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Se7en Discover the Great Artists: Leonardo Da Vinci

May 3rd, 2012 · 17 Comments

Last week in our ongoing Homeschool Series I wrote about how we do a little bit of art every day to get us started with school. I thought I would show you how we look at a great artist. I want to say that we are trying to gain familiarity with a famous artist’s work, learn a few facts and appreciate their work and to explore and discover a couple of new arty techniques. This is definitely a time for less is more and a time to have fun, a little bit of an art study that we do over a week, as a family, as we warm up for our school day.


Here you go: Se7en Steps to Study a Great Artist…

  1. Read a bit…
  2. There are heaps of great artist books in our library and this is the time to head over and see just what is available. Reading about a great artist creates understanding and insights into the life of the artist. All of these books form part of a series of Great Artists and they really appealed to my children:

    For my older children the number of available books explodes, but these are the ones that they loved:

    We also went exploring on internet is exploding with “Leonardo for kids” sites, far and away the best site for us to explore was at the Museum of Science. You have to step inside the “Explore” draws at the bottom of the post and you will discover lots of interesting facts, experiments and even printables.

  3. Write a bit…
  4. My kids usually write mini-reports in their journals once a week and when we are studying a great artist then they will do a short biography. I am not expecting epic tales – really just enough to pop onto an index card: The artists name, dates, region they lived in and then one or two interesting facts. Different kids produce completely different types of report and that is fine – as long as they wrote something down!!! Sometimes we turn it into something more – pretend you were in the painting, imagine if you were that artists apprentice… but mostly it is a few key ideas to consolidate the reading that we have done.


  5. Copy a bit…
  6. Somehow copying a great artist always makes one look a little closer at their artwork. Just that careful observing seems to make it so much easier to recognize an artists work. Copying artworks really does seem to facilitate their ability to page through a book and see a painting and recognize a work as that of a particular artist.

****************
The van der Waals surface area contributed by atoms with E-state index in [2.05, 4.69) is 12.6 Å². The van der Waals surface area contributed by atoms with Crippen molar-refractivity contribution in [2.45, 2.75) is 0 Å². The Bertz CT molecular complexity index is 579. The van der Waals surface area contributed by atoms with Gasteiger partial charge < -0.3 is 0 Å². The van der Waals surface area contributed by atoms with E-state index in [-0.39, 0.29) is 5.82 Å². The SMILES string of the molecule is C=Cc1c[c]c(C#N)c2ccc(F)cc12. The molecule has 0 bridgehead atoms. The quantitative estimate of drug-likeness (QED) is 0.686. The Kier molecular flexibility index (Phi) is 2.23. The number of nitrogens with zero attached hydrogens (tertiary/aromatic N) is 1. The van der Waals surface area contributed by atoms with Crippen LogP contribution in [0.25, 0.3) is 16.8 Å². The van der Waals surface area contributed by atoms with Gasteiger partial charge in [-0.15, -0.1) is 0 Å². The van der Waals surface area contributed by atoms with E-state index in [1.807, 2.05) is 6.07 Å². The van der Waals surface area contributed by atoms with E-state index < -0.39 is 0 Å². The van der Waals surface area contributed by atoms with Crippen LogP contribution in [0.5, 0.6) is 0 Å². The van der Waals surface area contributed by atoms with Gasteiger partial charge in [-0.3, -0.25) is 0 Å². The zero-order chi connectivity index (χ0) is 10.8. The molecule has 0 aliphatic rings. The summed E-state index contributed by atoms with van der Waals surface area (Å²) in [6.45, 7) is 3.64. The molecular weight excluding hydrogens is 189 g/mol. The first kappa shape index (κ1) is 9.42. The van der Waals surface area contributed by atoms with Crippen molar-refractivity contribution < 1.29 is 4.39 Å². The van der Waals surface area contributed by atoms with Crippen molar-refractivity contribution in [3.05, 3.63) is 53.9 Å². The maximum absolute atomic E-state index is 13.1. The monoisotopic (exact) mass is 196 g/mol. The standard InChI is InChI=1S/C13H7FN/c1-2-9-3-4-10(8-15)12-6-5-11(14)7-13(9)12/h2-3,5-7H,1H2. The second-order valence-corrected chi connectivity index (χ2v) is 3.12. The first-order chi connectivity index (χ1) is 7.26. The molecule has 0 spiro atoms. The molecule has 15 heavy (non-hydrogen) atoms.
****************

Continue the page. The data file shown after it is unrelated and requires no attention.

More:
7. Explore a bit…
  8. Most great artists had a few quirks… at this stage it is our job to hunt them down and to peruse them!!! For example Leonardo wrote a lot of his notebooks using codes and mirror writing.


    He was also intrigued by measurement and the human form… Here’s a fun measurement lesson.



  9. Sketch a bit…
  10. Most books about a particular artist will give you a peep into what inspired great artists… Now is the time to go and look at what inspired them and to start drawing from their inspiration yourselves. Now Leonardo got a lot of information from his natural surroundings… he observed and he filled notebooks with his sketches and notes. So we observed things from our daily living: body parts, and examined some edible bits and bites to create some sketchbook pages.




  11. Paint/Draw a bit…
  12. We like to take a great work from the artist and interpret it for ourselves… trying to use similar media that the artist used. If it requires painting then we paint, pastels or charcoals for drawing and so on. For Leonardo Da Vinci we looked really closely at the Mona Lisa, how he got those small details, and we looked at her clothes and of course her enigmatic expression and then we went on to draw self-portraits using pastels.


    DSC_0253DSC_0254DSC_0251 DSC_0259DSC_0258DSC_0255

  13. Construct a bit…
  14. This is where your recycling bin comes in handy… If you can at all think of a project that you can turn into something three-dimensional, it is just so much fun to create or construct something that you can actually hold or play with. Make a mobile, make a model, make a tool. Leonardo Da Vinci’s art really lends itself to this sort of project. Leonardo was by nature an inventor so we dove into the recycling and invented…


    And the Se7en + 1th Thing…


  15. Act a bit…
  16. Pop over into the world of your artists and explore a bit. This is such fun and my kids never expect it and never forget it. “Climb into one of your artists work… eat what they ate, dress-up as they did… whatever it takes – have a little fun.” So this is the last supper we ate bread and wine (really iced tea!), we listened to some Renaissance music and spoke a little about what we had learnt about living in Renaissance time.

That’s it Leonardo Da Vinci in a nutshell and another Great Artist that we have learnt about.


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Tags: Art · Homeschooling

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